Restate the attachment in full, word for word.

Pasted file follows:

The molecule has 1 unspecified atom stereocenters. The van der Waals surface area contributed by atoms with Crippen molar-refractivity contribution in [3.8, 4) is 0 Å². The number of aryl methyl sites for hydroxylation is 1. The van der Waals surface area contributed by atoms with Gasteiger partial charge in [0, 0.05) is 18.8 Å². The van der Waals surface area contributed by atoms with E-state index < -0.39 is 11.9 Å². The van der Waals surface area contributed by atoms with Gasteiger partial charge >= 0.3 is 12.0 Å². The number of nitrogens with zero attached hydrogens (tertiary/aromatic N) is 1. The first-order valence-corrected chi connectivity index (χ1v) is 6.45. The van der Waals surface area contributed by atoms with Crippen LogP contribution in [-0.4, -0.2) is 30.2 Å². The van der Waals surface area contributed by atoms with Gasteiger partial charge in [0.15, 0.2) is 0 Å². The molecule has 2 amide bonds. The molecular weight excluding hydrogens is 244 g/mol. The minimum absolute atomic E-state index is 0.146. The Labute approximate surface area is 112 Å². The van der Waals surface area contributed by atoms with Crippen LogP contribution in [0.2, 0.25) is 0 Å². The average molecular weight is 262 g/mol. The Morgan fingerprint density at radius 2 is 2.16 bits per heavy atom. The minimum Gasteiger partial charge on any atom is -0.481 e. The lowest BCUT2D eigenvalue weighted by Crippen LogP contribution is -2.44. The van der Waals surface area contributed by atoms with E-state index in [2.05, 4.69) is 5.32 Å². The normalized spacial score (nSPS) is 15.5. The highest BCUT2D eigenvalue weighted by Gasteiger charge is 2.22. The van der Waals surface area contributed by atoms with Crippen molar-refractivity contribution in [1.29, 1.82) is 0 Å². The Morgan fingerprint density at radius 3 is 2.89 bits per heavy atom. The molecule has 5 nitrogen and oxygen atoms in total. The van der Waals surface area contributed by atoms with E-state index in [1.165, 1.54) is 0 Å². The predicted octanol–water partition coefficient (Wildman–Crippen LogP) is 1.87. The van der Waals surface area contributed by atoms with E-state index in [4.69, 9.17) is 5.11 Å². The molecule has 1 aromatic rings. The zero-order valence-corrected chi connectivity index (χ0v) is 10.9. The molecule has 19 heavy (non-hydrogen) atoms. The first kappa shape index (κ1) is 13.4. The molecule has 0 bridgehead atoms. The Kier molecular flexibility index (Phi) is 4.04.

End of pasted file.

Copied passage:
The molecule has 1 unspecified atom stereocenters. The van der Waals surface area contributed by atoms with Crippen molar-refractivity contribution in [3.8, 4) is 0 Å². The number of aryl methyl sites for hydroxylation is 1. The van der Waals surface area contributed by atoms with Gasteiger partial charge in [0, 0.05) is 18.8 Å². The van der Waals surface area contributed by atoms with E-state index < -0.39 is 11.9 Å². The van der Waals surface area contributed by atoms with Gasteiger partial charge >= 0.3 is 12.0 Å². The number of nitrogens with zero attached hydrogens (tertiary/aromatic N) is 1. The first-order valence-corrected chi connectivity index (χ1v) is 6.45. The van der Waals surface area contributed by atoms with Crippen LogP contribution in [-0.4, -0.2) is 30.2 Å². The van der Waals surface area contributed by atoms with Gasteiger partial charge in [0.15, 0.2) is 0 Å². The molecule has 2 amide bonds. The molecular weight excluding hydrogens is 244 g/mol. The minimum absolute atomic E-state index is 0.146. The Labute approximate surface area is 112 Å². The van der Waals surface area contributed by atoms with Crippen LogP contribution in [0.2, 0.25) is 0 Å². The average molecular weight is 262 g/mol. The Morgan fingerprint density at radius 2 is 2.16 bits per heavy atom. The minimum Gasteiger partial charge on any atom is -0.481 e. The lowest BCUT2D eigenvalue weighted by Crippen LogP contribution is -2.44. The van der Waals surface area contributed by atoms with E-state index in [2.05, 4.69) is 5.32 Å². The normalized spacial score (nSPS) is 15.5. The highest BCUT2D eigenvalue weighted by Gasteiger charge is 2.22. The van der Waals surface area contributed by atoms with Crippen molar-refractivity contribution in [1.29, 1.82) is 0 Å². The Morgan fingerprint density at radius 3 is 2.89 bits per heavy atom. The molecule has 5 nitrogen and oxygen atoms in total. The van der Waals surface area contributed by atoms with E-state index in [1.165, 1.54) is 0 Å². The predicted octanol–water partition coefficient (Wildman–Crippen LogP) is 1.87. The van der Waals surface area contributed by atoms with E-state index in [4.69, 9.17) is 5.11 Å². The molecule has 1 aromatic rings. The zero-order valence-corrected chi connectivity index (χ0v) is 10.9. The molecule has 19 heavy (non-hydrogen) atoms. The first kappa shape index (κ1) is 13.4. The molecule has 0 bridgehead atoms. The Kier molecular flexibility index (Phi) is 4.04.